Configuring PXF for Secure HDFS

When Kerberos is enabled for your HDFS filesystem, PXF, as an HDFS client, requires a principal and keytab file to authenticate access to HDFS. To read or write files on a secure HDFS, you must create and deploy Kerberos principals and keytabs for PXF, and ensure that Kerberos authentication is enabled and functioning.

Prerequisites

Before you configure PXF for access to a secure HDFS filesystem, ensure that you have:

  • Configured the Hadoop connectors using the default PXF server configuration.

  • Initialized, configured, and started PXF as described in Configuring PXF, including enabling PXF and Hadoop user impersonation.

  • Enabled Kerberos for your Hadoop cluster per the instructions for your specific distribution and verified the configuration.

  • Verified that the HDFS configuration parameter dfs.block.access.token.enable is set to true. You can find this setting in the hdfs-site.xml configuration file on a host in your Hadoop cluster.

  • Noted the host name or IP address of each Greenplum Database segment host (<seghost>) and the Kerberos Key Distribution Center (KDC) <kdc-server> host.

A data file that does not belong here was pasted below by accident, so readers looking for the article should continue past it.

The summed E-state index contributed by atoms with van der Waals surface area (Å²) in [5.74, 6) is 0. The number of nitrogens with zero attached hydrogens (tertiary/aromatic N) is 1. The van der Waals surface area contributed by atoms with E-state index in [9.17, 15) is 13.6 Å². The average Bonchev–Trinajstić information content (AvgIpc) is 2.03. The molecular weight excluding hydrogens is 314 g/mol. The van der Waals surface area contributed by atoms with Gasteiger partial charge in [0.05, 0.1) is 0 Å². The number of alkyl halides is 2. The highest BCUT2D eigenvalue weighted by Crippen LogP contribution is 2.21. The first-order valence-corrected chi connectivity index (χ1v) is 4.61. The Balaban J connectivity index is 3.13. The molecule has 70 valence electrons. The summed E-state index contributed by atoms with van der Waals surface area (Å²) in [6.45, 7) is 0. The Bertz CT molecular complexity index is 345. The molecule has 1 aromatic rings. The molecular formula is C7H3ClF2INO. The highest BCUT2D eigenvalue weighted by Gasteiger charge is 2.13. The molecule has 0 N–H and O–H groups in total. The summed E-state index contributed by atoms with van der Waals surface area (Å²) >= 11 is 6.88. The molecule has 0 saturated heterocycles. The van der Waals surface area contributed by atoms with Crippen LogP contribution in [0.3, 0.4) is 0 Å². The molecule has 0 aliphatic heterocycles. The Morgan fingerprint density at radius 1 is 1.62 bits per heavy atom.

• Noted the name of the Kerberos <realm> in which your cluster resides.

  • Installed the Kerberos client packages on each Greenplum Database segment host if they are not already installed. You must have superuser permissions to install operating system packages. For example:

    root@gphost$ rpm -qa | grep krb
    root@gphost$ yum install krb5-libs krb5-workstation
    

Procedure

There are different procedures for configuring PXF for secure HDFS with a Microsoft Active Directory KDC Server vs. with an MIT Kerberos KDC Server.

Configuring PXF with a Microsoft Active Directory Kerberos KDC Server

When you configure PXF for secure HDFS using an AD Kerberos KDC server, you will perform tasks on both the KDC server host and the Greenplum Database master host.

Perform the following steps the Active Directory domain controller: